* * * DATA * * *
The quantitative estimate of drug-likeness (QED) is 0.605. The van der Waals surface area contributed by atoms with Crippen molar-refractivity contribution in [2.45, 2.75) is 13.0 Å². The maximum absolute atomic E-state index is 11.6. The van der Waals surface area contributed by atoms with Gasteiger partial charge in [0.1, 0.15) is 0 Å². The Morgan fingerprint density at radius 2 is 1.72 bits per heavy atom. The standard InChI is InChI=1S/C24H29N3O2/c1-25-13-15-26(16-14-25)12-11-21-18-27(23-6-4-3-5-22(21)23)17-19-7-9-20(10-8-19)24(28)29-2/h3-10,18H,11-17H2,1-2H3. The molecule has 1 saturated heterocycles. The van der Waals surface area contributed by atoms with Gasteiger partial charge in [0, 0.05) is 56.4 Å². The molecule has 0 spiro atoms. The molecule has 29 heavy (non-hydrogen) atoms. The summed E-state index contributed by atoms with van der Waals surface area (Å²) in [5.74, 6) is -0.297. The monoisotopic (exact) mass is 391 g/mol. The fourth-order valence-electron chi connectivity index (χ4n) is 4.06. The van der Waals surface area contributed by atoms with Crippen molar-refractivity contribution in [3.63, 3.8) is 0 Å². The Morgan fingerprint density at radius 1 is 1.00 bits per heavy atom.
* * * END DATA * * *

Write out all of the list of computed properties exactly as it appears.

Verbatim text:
The quantitative estimate of drug-likeness (QED) is 0.605. The van der Waals surface area contributed by atoms with Crippen molar-refractivity contribution in [2.45, 2.75) is 13.0 Å². The maximum absolute atomic E-state index is 11.6. The van der Waals surface area contributed by atoms with Gasteiger partial charge in [0.1, 0.15) is 0 Å². The Morgan fingerprint density at radius 2 is 1.72 bits per heavy atom. The standard InChI is InChI=1S/C24H29N3O2/c1-25-13-15-26(16-14-25)12-11-21-18-27(23-6-4-3-5-22(21)23)17-19-7-9-20(10-8-19)24(28)29-2/h3-10,18H,11-17H2,1-2H3. The molecule has 1 saturated heterocycles. The van der Waals surface area contributed by atoms with Gasteiger partial charge in [0, 0.05) is 56.4 Å². The molecule has 0 spiro atoms. The molecule has 29 heavy (non-hydrogen) atoms. The summed E-state index contributed by atoms with van der Waals surface area (Å²) in [5.74, 6) is -0.297. The monoisotopic (exact) mass is 391 g/mol. The fourth-order valence-electron chi connectivity index (χ4n) is 4.06. The van der Waals surface area contributed by atoms with Crippen molar-refractivity contribution in [3.63, 3.8) is 0 Å². The Morgan fingerprint density at radius 1 is 1.00 bits per heavy atom.